This article is kindly provided by Jean White. A modified form of this article first appeared in the Florida Sport Horse magazine. http://www.floridasporthorsemagazine.com/
“Think about falling off your horse. You might as well because it is going to happen.
The better you ride the harder you fall. Think of the movement it takes to get a beginner rider unseated. A five year old rider’s pony gives a big cough and oops, down the neck and onto the ground. Or, an adult beginner’s horse does a little spook and pop, slip, flop with the rider sliding down the horse’s shoulder and onto the ground. It doesn’t take much movement to unseat the beginner. There is usually not much in the way of speed or power to their falls when they are appropriately mounted. Now take the strong professional or amateur with a great seat. They tend to ride high powered, quick, and sensitive horses. They do not come off with a simple stumble, buck, leap, rear, or bolt. It has to be an exceptionally high powered or prolonged incident to get them off. Beginners fall off. Good riders get launched.
How to lessen your risk of injury? Since you are going to fall off at some point, you might as well try to lessen your risk of injury. Wear a helmet. They are not that hot or uncomfortable so don’t try to go there with me. They are not that attractive I grant you, but neither are football helmets, boxing helmets, bicycle helmets, race car helmets, baseball helmets, or any other kind of sports helmet. But, professionals and amateurs in these sports are all wearing them and some are getting paid in the millions while looking dorky in their helmet. Now you are going to tell me that if you get killed while not wearing a helmet that is your right and nobody else’s business. Well, that is your right as long as you DO die and have enough insurance to get a nice funeral so no one else has to pay. But, like as not you will not die but will just have a head injury and someone close to you will be the one having to take you to the bathroom and wipe the drool off your chin. So, you see, it is not just your risk. By not wearing a helmet you risk changing someone else’s life also. Helmets also keep the harsh Florida sun off your face. What looks more embarrassing; a helmet while riding or bandages all over your face when they cut off the skin cancer? But your horse is really quiet so you don’t have to wear a helmet? Yes, you do. I once witnessed a tragedy involving a very quiet horse. While on a ride to raise money for a charity, one of the horse’s in the ride got loose. A woman on a very good and quiet horse turned her horse sideways to block the loose horse from continuing down the paved road. The loose horse couldn’t stop on the pavement and slid into the quiet horse. Quiet horse went down and the helmetless rider died. So, it may not be your quiet horse that is the problem. Wear your helmet all the time and every time.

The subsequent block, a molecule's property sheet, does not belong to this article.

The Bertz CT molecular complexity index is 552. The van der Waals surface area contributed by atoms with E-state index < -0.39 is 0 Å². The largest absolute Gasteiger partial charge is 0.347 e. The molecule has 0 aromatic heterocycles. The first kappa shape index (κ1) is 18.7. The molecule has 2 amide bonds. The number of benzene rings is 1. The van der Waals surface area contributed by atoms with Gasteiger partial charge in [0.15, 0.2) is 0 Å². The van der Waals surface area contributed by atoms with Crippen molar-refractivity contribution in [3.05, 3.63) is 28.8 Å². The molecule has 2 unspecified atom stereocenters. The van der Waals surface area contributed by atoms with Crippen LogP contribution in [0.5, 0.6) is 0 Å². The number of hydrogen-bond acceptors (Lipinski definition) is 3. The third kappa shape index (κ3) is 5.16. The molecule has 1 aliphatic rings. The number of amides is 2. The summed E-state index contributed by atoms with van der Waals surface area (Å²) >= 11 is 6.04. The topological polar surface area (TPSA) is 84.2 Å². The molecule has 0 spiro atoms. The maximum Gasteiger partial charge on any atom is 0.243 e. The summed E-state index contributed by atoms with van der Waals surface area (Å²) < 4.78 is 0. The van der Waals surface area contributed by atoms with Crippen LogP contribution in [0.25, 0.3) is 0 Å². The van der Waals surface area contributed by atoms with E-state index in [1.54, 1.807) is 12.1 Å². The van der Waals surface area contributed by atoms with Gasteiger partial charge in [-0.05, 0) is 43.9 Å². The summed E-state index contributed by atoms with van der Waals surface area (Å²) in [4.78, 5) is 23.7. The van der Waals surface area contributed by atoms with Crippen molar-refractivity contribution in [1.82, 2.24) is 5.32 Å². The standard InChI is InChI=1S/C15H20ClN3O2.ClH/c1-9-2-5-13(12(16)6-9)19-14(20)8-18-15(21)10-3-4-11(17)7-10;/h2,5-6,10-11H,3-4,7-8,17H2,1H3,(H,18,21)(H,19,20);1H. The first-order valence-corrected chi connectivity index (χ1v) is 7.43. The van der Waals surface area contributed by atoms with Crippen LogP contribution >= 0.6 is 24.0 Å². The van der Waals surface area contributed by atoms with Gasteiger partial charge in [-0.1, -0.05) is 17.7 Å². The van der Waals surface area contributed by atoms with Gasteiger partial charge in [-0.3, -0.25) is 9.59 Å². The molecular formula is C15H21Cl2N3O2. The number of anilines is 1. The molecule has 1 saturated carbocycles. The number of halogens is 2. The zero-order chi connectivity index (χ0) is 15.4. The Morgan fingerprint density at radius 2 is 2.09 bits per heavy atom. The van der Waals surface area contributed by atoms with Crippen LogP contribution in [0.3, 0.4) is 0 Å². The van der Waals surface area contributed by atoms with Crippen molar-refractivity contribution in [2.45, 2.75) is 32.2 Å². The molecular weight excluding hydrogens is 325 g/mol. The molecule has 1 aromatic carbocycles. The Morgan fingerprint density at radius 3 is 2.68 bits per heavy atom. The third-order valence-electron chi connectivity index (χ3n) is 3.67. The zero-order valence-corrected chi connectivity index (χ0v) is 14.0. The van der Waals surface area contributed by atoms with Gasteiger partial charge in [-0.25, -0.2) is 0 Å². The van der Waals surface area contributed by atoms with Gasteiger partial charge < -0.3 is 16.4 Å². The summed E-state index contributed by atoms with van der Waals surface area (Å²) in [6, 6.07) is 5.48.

Body protectors are another way to lessen your risk of injury. Would a baseball catcher be without his chest protector? Would a hockey goalie be with out his?
Fit and Function? There are now so many different styles and shapes of helmets. Got a huge round head? There is a helmet that will fit you. A tiny oval head? There is a helmet that will fit you. You can purchase an approved helmet in styles that range from plain Jane $29.99 to a custom made $900.00. You can get approved helmets that are under beautiful hats made for Pleasure Driving, or one that is a derby, or one that is a cowboy hat. Helmet design continues to improve both in looks and in safety.
Helmets laws? While there is no helmet laws that require adults to wear helmets there is one for children. The law, named Nicole’s Law, was signed into effect in October 2009. Nicole Hornstein loved horses with a passion understood by horse crazy girls everywhere. When Nicole’s dad Gary Hornstein bought her “Fred” her life changed. Nicole blossomed from a depressed and over-weight child into an athletic young girl. One of Gary’s rules for riding is always wear a helmet. Nicole, like a lot of young riders, didn’t like her helmet. The cost of this last helmetless ride was her life. On the day of her funeral Gary decided to try and spare another child’s life. And so Gary started a journey that ended in creating Nicole’s Law.
Would many of the children that die or suffer brain damage every year from falls from their cherished horses be wearing their helmets if they had better adult role models? If trainers, instructors, and famous competition riders always rode and were photographed wearing helmets they just might save the life of a child. Is it worth it to you?
NOTE: Nicole’s Law only applies to the state of Florida.